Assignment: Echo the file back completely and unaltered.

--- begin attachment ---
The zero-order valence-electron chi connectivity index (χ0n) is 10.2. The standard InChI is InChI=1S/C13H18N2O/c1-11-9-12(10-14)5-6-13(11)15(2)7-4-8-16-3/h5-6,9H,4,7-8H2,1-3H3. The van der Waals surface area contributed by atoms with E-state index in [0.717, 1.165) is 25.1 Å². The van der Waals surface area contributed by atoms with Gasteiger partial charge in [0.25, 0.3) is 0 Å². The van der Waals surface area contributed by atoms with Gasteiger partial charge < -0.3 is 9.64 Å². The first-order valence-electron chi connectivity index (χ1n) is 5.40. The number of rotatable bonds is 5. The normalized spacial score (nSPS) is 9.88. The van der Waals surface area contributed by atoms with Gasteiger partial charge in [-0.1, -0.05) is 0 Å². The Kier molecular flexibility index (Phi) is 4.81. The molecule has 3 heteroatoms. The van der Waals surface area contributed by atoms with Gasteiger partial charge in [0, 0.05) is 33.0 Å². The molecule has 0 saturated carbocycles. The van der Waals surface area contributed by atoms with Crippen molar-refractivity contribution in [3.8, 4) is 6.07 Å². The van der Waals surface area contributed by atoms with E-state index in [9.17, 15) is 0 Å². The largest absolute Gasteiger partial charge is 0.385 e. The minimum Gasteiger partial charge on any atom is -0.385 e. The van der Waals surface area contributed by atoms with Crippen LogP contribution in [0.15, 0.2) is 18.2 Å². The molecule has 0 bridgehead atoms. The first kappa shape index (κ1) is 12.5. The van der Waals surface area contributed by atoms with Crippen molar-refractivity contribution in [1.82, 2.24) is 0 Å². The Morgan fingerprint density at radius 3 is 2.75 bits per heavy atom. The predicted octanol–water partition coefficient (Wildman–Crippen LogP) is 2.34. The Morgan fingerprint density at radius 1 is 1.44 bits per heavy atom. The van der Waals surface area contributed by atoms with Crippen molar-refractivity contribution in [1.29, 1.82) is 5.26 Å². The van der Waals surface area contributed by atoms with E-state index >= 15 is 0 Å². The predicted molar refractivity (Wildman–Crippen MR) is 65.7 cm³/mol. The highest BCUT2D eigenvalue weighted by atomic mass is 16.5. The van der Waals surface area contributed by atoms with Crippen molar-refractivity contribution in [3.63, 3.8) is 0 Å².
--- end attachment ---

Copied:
The zero-order valence-electron chi connectivity index (χ0n) is 10.2. The standard InChI is InChI=1S/C13H18N2O/c1-11-9-12(10-14)5-6-13(11)15(2)7-4-8-16-3/h5-6,9H,4,7-8H2,1-3H3. The van der Waals surface area contributed by atoms with E-state index in [0.717, 1.165) is 25.1 Å². The van der Waals surface area contributed by atoms with Gasteiger partial charge in [0.25, 0.3) is 0 Å². The van der Waals surface area contributed by atoms with Gasteiger partial charge < -0.3 is 9.64 Å². The first-order valence-electron chi connectivity index (χ1n) is 5.40. The number of rotatable bonds is 5. The normalized spacial score (nSPS) is 9.88. The van der Waals surface area contributed by atoms with Gasteiger partial charge in [-0.1, -0.05) is 0 Å². The Kier molecular flexibility index (Phi) is 4.81. The molecule has 3 heteroatoms. The van der Waals surface area contributed by atoms with Gasteiger partial charge in [0, 0.05) is 33.0 Å². The molecule has 0 saturated carbocycles. The van der Waals surface area contributed by atoms with Crippen molar-refractivity contribution in [3.8, 4) is 6.07 Å². The van der Waals surface area contributed by atoms with E-state index in [9.17, 15) is 0 Å². The largest absolute Gasteiger partial charge is 0.385 e. The minimum Gasteiger partial charge on any atom is -0.385 e. The van der Waals surface area contributed by atoms with Crippen LogP contribution in [0.15, 0.2) is 18.2 Å². The molecule has 0 bridgehead atoms. The first kappa shape index (κ1) is 12.5. The van der Waals surface area contributed by atoms with Crippen molar-refractivity contribution in [1.82, 2.24) is 0 Å². The Morgan fingerprint density at radius 3 is 2.75 bits per heavy atom. The predicted octanol–water partition coefficient (Wildman–Crippen LogP) is 2.34. The Morgan fingerprint density at radius 1 is 1.44 bits per heavy atom. The van der Waals surface area contributed by atoms with Crippen molar-refractivity contribution in [1.29, 1.82) is 5.26 Å². The van der Waals surface area contributed by atoms with E-state index >= 15 is 0 Å². The predicted molar refractivity (Wildman–Crippen MR) is 65.7 cm³/mol. The highest BCUT2D eigenvalue weighted by atomic mass is 16.5. The van der Waals surface area contributed by atoms with Crippen molar-refractivity contribution in [3.63, 3.8) is 0 Å².